0
$\begingroup$

Question: $3^{x^2-5} - 9^{x-1} = 0$

$3^{x^2 -5} - 9^{x-1} = 0$

$3^{x^2 -5} = 9^{x-1}$

if $x = 3$

$3^{9-5} = 9^2$

$3^4 = 9^2$

$81 = 81$

and $x = 3$

Is this the right way to solve it?

$\endgroup$
  • 1
    $\begingroup$ Do you know that's the only solution? $\endgroup$ – David Mitra Feb 6 '14 at 18:32
  • $\begingroup$ I didn't get you, sorry! :( Can you explain? @DavidMitra $\endgroup$ – Kiara Feb 6 '14 at 18:35
  • $\begingroup$ You found one solution. There may be others. There might not be others. You need to determine which of the two cases holds and prove it. $\endgroup$ – David Mitra Feb 6 '14 at 18:36
  • $\begingroup$ Yeah, you're right...I have two answers in my book and I got only one. :( $\endgroup$ – Kiara Feb 6 '14 at 18:37
4
$\begingroup$

HINT:

Using Exponent law, $\displaystyle(a^x)^y=a^{xy}$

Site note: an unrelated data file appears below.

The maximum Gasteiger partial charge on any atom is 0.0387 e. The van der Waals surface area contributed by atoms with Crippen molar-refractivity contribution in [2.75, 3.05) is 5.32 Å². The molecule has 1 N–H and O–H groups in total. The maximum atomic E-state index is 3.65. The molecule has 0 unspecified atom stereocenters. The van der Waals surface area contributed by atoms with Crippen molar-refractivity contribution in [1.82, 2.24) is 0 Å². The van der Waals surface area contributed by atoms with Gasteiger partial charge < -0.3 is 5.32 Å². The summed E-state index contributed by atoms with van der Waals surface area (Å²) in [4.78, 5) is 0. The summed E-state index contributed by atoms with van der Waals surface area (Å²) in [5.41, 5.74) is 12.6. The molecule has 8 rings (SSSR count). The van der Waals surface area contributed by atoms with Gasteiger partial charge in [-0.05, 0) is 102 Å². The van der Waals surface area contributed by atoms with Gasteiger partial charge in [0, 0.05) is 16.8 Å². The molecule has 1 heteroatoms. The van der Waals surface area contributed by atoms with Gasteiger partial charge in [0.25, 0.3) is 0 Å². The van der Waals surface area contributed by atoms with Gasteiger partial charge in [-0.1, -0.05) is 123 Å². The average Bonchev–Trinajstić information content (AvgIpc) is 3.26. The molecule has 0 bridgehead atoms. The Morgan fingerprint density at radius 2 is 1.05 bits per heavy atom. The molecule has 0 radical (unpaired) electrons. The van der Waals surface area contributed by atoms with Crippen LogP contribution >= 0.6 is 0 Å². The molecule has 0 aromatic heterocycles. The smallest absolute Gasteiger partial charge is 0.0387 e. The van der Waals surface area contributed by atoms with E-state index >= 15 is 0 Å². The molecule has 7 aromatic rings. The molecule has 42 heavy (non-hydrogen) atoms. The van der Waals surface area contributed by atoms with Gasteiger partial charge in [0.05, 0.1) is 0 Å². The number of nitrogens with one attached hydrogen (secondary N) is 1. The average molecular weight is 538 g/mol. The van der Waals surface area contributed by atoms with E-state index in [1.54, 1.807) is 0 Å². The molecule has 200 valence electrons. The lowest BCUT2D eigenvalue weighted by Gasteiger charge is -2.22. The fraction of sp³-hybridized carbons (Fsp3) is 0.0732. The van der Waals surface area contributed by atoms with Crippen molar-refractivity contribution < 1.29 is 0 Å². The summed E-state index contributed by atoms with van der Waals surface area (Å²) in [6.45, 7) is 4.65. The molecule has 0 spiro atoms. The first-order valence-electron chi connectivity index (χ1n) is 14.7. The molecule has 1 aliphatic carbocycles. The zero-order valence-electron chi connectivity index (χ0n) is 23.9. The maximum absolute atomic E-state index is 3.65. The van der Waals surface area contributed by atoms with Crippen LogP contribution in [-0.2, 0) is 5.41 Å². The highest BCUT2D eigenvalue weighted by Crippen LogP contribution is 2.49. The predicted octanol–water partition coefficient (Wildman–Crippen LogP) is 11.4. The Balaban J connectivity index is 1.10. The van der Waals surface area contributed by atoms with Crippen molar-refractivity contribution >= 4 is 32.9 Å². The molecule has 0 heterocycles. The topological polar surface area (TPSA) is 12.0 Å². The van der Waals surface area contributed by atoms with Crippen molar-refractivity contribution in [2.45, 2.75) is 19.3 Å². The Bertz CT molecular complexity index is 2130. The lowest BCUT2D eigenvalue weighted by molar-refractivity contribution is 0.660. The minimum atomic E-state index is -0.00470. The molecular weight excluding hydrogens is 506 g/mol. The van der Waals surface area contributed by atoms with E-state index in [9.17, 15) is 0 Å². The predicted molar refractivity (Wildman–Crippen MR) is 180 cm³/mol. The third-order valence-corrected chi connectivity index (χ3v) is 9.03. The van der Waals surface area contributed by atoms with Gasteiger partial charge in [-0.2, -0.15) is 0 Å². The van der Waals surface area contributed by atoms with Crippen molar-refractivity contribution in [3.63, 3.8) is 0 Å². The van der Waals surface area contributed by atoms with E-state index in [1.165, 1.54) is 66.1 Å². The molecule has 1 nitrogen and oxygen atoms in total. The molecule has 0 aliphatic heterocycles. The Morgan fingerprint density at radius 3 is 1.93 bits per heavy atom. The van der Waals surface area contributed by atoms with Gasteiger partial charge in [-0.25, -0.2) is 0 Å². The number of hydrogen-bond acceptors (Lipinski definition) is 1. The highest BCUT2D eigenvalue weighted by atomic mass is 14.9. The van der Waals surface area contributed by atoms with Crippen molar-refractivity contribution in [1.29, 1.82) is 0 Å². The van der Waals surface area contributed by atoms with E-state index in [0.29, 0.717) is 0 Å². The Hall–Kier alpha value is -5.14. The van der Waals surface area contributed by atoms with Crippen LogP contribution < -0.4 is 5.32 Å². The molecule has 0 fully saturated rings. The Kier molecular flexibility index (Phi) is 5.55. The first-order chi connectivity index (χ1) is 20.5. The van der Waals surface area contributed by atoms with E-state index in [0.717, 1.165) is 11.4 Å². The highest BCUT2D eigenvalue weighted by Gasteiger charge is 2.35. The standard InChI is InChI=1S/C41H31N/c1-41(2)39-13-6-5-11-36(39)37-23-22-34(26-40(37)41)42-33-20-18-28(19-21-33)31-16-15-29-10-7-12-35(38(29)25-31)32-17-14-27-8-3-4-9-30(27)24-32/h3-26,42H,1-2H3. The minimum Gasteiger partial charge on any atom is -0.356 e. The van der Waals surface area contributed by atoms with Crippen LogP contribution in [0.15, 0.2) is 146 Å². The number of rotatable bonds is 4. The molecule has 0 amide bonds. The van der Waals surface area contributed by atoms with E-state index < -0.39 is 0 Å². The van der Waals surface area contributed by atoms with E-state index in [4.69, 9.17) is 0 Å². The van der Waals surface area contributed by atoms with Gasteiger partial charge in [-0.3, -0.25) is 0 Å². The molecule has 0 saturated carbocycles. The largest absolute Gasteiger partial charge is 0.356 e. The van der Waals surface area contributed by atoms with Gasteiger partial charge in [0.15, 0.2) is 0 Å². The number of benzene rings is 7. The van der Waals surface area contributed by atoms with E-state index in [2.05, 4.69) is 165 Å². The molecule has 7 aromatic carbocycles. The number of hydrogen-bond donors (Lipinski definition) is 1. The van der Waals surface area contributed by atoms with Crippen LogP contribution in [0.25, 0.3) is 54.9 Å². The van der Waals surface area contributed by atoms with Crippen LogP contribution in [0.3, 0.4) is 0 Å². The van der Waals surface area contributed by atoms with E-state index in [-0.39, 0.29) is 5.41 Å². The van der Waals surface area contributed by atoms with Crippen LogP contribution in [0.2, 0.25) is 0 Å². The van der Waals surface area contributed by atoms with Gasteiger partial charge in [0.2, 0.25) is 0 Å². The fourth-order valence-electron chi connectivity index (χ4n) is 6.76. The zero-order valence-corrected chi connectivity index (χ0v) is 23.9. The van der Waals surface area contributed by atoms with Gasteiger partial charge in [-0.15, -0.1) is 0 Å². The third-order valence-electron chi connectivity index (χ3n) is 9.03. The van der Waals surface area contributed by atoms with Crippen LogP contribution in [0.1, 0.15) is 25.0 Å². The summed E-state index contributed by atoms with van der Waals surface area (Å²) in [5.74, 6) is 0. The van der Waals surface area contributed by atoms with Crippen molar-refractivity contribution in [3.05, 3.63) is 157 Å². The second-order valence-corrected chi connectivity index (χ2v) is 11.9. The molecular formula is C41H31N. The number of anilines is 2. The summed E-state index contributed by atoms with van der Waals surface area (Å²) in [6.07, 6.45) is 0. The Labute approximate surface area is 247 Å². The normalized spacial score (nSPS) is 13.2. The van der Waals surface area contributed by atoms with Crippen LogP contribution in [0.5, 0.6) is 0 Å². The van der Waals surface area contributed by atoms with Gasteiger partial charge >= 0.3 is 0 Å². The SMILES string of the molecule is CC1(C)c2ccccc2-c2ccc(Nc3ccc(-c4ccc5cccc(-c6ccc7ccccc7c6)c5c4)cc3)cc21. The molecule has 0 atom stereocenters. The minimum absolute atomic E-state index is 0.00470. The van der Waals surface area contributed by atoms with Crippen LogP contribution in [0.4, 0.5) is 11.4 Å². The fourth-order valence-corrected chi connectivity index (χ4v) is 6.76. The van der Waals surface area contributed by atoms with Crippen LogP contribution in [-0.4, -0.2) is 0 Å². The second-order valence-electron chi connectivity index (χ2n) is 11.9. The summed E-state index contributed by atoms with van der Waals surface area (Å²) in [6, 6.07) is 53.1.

We have, $$3^{x^2-5}=9^{x-1}=(3^2)^{x-1}$$

$$\implies 3^{x^2-5}=3^{2(x-1)}$$

Now if $\displaystyle a^x=a^y\implies a^{x-y}=1$ (assuming $a$ to be non-zero finite number)

either $a=1$

or $a=-1,x-y$ is even

or $x=y$ for real $a$

$\endgroup$
2
$\begingroup$

That approach certainly works, but you missed a root $x=-1$. A more general approach to the problem is noting that $9 = 3^2$ and that $(x^a)^b = x^{ab}$. Then we have $$3^{x^2-5} - 9^{x-1} = 3^{x^2-5} - (3^2)^{x-1} = 3^{x^2-5} - 3^{2x-2} = 0 \implies 2x-2 =x^2 -5$$

We can just solve for $x$ now: $$2x-2 = x^2 - 5 \implies x^2-2x-3 = (x-3)(x+1) = 0 \implies x=-1 \text{ or } x=3$$

$\endgroup$

Your Answer

By clicking “Post Your Answer”, you agree to our terms of service, privacy policy and cookie policy

Not the answer you're looking for? Browse other questions tagged or ask your own question.